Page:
19 Nov 2014 Three ways that mobile is transforming procurement
New technologies always promise to disrupt – it’s nearly always hype or enthusiastic futurology manifesting itself as over excitement that hasn’t really been thought through. But it’s not always hype and it’s great to see optimistic expectations actually being delivered in the real world.
I tell you what you want what you really really want – Doritos!
It was 1995. Monica Lewinski was in the White House, Windows 95 was launched, the Spice Girls were becoming the biggest girl group ever and last but not least, the internet fridge was launched. Don’t believe the nouveau geeks who swear that the internet of things is something new. The Internet fridge has been breaking it’s promise to disrupt the world of chilled groceries for nearly two decades. It seemed like a good idea but no one really thought it through.
Many of us consider internet marketing to be intrusive. We shouldn’t complain. We know what the deal is it when we sign up for “free” services in the full knowledge we’re inviting the marketers into our inbox and onto our desktop. But if you thought internet marketing was intrusive, try inviting the marketers directly into your fridge to manage your snack inventory. You might believe you’re buying into the internet of everything but, believe me, let an internet fridge into your kitchen and within weeks it will be full of nothing but Tortilla chips and salsa dip.
Three ways that mobile is transforming procurement
Sometimes though, the hype delivers. I don’t want to claim futurologist credentials but for many years I have quietly expected that mobile will be transformational in procurement and in just the last month or so I’ve seen some real examples that illustrate that that transformation is happening.
In terms of the concept, none of this is new. Like the internet fridge, these things have been talked about for years. The slideware about mobile technologies and procurement is mature – old hat even – but what is new is that it’s now happening for real out there in the field. It’s not making a song and dance – it’s just happening.
1. Mobile approvals
One of the perennial objections to properly controlled P2P processes is the challenge presented by emergency requirement. “How can we be expected to raise a P.O. when the office is flooded at the weekend?” “Preferred supplier? It was the only supplier who would come out and secure the warehouse at 2 in the morning.”
It seems like a fair objection but I was talking this week to a CPO who had recent experienced of just this type of situation. A large building on a University campus has burned to the ground and there was frantic activity to address what was a major incident. From a purchase to pay perspective, how did he cope with those circumstances? “It was easy” he said. “I simply asked that all requests for disaster recovery spend be routed to me and I’d see it was approved immediately. I was walking around the supermarket on a Saturday clicking ‘approve, approve’ on my iPhone.”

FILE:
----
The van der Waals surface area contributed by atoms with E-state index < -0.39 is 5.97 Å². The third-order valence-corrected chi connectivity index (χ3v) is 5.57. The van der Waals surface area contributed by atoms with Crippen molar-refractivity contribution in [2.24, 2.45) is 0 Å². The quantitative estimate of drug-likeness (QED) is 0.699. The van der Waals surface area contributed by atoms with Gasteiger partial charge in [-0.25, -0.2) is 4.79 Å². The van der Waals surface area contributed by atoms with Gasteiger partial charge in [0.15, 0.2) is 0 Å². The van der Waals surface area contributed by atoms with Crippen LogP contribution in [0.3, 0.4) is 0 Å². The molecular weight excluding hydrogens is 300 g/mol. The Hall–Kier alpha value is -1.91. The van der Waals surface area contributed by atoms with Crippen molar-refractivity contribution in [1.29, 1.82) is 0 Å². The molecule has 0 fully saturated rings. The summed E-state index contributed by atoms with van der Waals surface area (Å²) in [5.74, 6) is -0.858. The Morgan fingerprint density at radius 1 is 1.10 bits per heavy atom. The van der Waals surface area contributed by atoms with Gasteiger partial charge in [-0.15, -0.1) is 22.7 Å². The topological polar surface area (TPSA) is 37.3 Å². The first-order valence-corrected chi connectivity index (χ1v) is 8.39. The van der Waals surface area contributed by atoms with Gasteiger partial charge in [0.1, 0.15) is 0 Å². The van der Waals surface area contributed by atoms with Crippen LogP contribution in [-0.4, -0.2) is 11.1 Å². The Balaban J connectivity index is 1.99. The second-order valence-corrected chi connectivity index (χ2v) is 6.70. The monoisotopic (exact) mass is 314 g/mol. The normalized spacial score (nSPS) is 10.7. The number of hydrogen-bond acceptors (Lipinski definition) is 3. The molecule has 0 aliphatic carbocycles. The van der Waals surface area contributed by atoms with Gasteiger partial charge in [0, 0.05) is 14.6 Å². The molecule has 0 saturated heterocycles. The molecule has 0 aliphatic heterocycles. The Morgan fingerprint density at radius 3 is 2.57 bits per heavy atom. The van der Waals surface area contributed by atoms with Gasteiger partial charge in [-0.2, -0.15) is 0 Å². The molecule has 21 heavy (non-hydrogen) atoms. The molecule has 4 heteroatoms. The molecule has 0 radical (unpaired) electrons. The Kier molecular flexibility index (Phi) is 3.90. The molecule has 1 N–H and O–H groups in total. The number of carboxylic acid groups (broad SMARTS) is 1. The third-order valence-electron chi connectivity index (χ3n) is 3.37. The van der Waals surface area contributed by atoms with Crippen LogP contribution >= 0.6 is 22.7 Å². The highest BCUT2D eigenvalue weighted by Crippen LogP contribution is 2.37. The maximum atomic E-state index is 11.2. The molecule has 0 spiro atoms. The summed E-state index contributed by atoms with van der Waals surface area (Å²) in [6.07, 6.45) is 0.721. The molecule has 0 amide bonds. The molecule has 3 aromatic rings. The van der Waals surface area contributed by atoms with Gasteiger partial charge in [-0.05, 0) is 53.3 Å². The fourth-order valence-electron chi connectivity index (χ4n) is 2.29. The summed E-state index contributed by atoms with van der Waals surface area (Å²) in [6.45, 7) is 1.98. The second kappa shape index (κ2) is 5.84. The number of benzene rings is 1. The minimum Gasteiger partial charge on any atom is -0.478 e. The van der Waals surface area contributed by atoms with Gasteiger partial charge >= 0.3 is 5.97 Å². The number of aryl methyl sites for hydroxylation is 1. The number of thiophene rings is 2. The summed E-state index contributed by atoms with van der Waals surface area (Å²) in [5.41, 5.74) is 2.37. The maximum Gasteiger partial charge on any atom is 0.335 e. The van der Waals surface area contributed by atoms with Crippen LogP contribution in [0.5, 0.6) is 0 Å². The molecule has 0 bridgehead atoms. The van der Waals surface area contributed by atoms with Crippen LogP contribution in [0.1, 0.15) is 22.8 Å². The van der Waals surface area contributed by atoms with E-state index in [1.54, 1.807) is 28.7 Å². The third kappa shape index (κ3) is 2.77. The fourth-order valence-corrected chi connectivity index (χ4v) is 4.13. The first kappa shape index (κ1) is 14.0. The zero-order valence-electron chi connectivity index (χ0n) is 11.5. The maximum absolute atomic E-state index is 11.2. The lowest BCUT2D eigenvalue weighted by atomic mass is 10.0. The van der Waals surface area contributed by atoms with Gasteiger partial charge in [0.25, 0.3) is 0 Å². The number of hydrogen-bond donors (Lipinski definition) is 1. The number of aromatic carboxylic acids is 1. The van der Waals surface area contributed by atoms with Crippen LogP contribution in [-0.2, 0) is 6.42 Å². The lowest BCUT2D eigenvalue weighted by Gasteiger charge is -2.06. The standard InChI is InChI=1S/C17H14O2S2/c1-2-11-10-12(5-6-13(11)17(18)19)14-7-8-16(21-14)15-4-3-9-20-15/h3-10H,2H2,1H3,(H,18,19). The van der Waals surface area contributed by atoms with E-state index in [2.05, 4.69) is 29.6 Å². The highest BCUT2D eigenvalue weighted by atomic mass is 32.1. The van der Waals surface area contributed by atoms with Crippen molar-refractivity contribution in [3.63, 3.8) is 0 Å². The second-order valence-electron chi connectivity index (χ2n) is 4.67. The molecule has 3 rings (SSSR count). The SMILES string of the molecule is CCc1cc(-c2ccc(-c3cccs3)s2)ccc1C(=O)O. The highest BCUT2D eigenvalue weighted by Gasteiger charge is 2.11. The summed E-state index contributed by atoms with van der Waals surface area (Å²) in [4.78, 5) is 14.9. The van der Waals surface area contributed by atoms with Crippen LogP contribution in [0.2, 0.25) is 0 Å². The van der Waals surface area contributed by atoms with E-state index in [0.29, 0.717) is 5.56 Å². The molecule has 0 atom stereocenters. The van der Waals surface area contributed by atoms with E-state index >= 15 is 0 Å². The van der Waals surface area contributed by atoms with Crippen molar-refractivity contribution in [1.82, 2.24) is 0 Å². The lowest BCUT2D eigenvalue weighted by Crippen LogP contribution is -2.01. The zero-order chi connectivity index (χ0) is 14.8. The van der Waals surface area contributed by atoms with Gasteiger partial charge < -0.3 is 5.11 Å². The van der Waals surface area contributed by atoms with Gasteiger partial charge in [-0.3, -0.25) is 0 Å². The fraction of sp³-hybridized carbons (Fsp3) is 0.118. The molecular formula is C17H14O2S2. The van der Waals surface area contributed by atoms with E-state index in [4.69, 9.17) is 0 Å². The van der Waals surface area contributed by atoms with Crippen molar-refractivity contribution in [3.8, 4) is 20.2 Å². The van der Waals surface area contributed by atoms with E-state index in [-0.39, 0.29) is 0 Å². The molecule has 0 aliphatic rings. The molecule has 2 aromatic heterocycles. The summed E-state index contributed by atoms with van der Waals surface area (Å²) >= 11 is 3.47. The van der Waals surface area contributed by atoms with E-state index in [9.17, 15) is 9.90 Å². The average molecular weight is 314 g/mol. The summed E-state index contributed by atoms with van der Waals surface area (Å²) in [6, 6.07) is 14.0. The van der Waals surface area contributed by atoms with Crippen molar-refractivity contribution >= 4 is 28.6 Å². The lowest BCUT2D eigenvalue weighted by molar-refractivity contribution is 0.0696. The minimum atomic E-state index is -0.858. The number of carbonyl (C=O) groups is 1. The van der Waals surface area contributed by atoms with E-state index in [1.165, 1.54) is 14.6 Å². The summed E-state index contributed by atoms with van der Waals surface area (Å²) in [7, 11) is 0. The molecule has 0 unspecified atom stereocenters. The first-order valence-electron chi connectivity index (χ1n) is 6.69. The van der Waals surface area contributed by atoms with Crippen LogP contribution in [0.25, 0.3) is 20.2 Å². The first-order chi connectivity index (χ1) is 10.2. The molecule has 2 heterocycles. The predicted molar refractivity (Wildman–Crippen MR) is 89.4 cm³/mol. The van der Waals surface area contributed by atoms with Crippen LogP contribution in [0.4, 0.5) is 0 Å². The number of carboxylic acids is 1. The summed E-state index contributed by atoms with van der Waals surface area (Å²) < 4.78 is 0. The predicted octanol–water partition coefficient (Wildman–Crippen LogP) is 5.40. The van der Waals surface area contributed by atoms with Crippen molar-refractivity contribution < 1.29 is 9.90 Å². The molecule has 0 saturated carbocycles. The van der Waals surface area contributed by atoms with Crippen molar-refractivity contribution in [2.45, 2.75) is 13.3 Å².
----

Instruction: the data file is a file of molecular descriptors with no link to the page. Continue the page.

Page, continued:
2. Spend analytics
If I had a penny for every time I heard someone say “I don’t even know what the organization spends its money on.” There are two main difficulties with spend analytics. Firstly the raw data just doesn’t exist or is so hard to pull together that it might as well not exist. The second is its transient nature. A spend report is out of date the moment it’s published and if it takes the best part of a month the collate and analyze the data in the first place, the best view you have of spend is a historic snapshot.
Tungsten spend analytics – you read that right – is different. It’s (virtually) real-time spend analytics based on electronic invoices received. That in itself is a big advantage because the analysis represents what is actually being spent rather than simply PO spend. But its real strength is what it makes a CPO feel like. The traditional way to feel like a CPO is to feel exposed. Clutching a spend report that is incomplete, historic and riddled with errors and contradictions, it takes great strength of character to face a board meeting and look like you know what you’re talking about. Contrast that with what it feels like to be armed with real time, complete and accurate data accessible on an iPad in the cab on the way to the board meeting.
Like mobile approvals this isn’t rocket science. Tungsten themselves wouldn’t claim the credit for the idea – indeed the idea of real time spend analytics isn’t earth shattering. It is the execution that’s impressive – the intelligent convergence of a few existing ideas and another example of a transformational change in procurement.
Deem re-launched their re-branded procurement suite a few weeks ago – we covered it here. There are a number of reasons why the procurement profession should be paying attention to Deem but there is one feature that stands head and shoulders above the others. Deem develops for mobile. Desktop is an add-on. That is as important as it is obvious. If you were to start with a blank piece of paper and designing a P2P and expense management suite today, you’d design it for the always-connected, BYOD generation of businesses. Deem are walking the walk on this.
I hear phrases all the time like: “Our guys are working on that”; “We have that in beta”; “Our next release will do that” or “Look at this video of what we think the world will look like” and I think to myself: “internet fridge”. Even if you can show me the product, it’s only impressive when you come across it in real life – just there, being used.
Pete Loughlin can be found on twitter @peteloughlin